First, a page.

MBiP Rating – 4/5
I hope you are well today, so I thought today I would do a little media review as I haven’t done one in a while. And The Night Manager was such brilliant show I needed to write about it. Although the programme is now finished in the UK, I know there will be a few people who haven’t see it and planning on watching it on catch up or waiting for it to be released on DVD. But it also hasn’t aired yet in America, so this may help a few American friends decide on wether to watch it or not.
So start of with The Night Manager is based off John Le Carre’s novel of the same title. It stars Tom Hiddleston, Hugh Laurie, Olivia Coleman, Tom Hollander and Elizabeth Debicki. It follows the story of Jonathan Pine (Tom Hiddleston) who is ex-solider turned night manager working at a luxury hotel in Cairo, Egypt. His life is unexpectedly turned into chaos when he finds copies of a guests bank documents showing illegal arms dealing under the name of Richard Roper (Hugh Laurie). After passing the documents on to British Intelligence, Pine finds himself at the mercy of Angela Burr (Olivia Coleman) who work together to infiltrate Roper’s life.
So I have to be completely honest and admit I really wanted to see this purely because of Tom Hiddleston. I think he is an amazing actor and I love the diversity of work he does. But the show became so much more than Hiddleston, although he definitely made quite an impression on people around the UK. I was also very impressed with Hugh Laurie, I’ve never been much of fan of his but I really liked him in this. He played Roper brilliantly and made him the perfect love/hate villain. And as always Olivia Coleman was brilliant, I honestly don’t know how she was able to film this while being heavily pregnant especially with some of the hot climates they were filming in.
Although I haven’t read the book, I know they changed parts of the story and updated it so it was relatable to today’s world politics and unrest. The story is a little slow especially considering it’s a 6 part mini series. But there is pros and cons to this fact, as it means you can full understand whats going on because there is a lot of business and politics mumbo jumbo that happens. So if you did not have the time to process the story while watching it you may get slightly confused. But I did find myself at certain points in a episode wanting the story to pick up or something exciting to happen. Overall though the story was entertaining and found myself at the end of each episode itching to finding out what happened next. And the finale episode is pretty spectacular also.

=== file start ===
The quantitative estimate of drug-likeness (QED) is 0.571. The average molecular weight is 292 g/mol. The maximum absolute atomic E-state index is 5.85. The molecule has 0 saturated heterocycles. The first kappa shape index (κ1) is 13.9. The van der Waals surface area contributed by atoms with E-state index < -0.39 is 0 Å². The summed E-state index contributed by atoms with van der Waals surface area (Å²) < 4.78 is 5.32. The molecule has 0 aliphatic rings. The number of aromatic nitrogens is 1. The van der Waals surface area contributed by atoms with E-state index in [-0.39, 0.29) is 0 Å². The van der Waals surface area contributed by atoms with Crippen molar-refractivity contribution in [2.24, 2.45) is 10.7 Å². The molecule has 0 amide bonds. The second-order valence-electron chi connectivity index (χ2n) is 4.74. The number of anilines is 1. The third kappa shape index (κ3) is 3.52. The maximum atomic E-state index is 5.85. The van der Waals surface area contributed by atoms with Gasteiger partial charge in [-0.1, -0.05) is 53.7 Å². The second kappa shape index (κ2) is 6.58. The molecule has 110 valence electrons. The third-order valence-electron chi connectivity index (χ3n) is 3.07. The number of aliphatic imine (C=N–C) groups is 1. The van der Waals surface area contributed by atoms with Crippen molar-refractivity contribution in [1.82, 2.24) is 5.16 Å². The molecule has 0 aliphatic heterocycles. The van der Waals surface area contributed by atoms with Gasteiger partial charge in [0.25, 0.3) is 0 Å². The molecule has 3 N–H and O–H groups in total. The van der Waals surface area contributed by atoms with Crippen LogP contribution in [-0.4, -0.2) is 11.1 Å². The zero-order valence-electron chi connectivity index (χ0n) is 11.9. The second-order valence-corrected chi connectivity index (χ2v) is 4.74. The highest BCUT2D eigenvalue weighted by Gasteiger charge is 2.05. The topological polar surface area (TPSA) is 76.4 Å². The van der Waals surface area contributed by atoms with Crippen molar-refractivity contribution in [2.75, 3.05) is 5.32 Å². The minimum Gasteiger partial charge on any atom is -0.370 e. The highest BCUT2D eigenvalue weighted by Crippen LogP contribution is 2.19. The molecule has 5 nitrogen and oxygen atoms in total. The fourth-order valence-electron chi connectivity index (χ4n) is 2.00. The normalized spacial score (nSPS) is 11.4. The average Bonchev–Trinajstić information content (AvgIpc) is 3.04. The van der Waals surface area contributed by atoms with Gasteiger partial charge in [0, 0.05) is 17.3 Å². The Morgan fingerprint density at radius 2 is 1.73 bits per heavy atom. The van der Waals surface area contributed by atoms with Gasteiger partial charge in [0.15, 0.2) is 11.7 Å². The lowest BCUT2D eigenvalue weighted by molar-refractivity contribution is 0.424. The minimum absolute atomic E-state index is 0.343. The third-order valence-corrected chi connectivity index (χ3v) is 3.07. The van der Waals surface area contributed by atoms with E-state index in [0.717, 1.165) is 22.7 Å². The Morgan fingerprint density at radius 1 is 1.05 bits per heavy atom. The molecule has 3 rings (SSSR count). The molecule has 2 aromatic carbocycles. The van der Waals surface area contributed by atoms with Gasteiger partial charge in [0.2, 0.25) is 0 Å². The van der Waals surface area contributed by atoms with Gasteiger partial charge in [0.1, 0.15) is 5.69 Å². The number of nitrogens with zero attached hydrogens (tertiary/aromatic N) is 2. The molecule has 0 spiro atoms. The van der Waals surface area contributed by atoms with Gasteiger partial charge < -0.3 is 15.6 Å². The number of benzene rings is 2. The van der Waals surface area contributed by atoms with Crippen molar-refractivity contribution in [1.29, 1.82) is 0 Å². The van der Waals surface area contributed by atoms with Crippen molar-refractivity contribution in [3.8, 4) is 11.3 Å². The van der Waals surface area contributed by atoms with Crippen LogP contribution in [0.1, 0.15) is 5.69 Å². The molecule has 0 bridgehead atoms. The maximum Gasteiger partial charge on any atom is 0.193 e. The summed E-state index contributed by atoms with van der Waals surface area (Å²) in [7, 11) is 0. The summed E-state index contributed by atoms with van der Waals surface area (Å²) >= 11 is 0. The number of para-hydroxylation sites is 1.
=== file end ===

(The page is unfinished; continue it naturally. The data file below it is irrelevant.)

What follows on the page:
Hiddleston’s performance as Jonathan Pine is a star performance and leads the stelar British cast. Pine is brought across in the beginning a quite a vulnerable character but with quite high moral standards, which later leads into his strength in completing his task at hand. Hiddleston’s performance compels you to believe there is chance that Pine will not survive Roper’s wrath. But when the tides turn in his favour and becomes a part of Roper’s gang, he brings you along for his ride through wealth, luxury and illegal fire arms dealing. And to which Laurie’s portrayal of Roper perfectly counteracts Hiddleston’s pine. Laurie makes you wonder how such a loving father can death and devastation to war zones by selling dangerous weapons. The supporting characters just help bring the characters story closer together, in Pine’s corner is Olivia Coleman’s Burr who is trying to bring Roper down. And Coleman is just brilliant and gives the story a bit of tongue and cheek humour. But in Roper’s corner is Tom Hollander’s Corky who is on to Pine and trying to bring him down before he ruins Roper.
All in all this is a great show and is one the shows that is continuing to show how great British drama is becoming. I gave a 4 rating just purely because of the slight dips in the story but this programme is worth the watch and has a great British cast.
I hope you enjoyed this post, I tried to keep it short and sweet after my long post last time.
But until next time,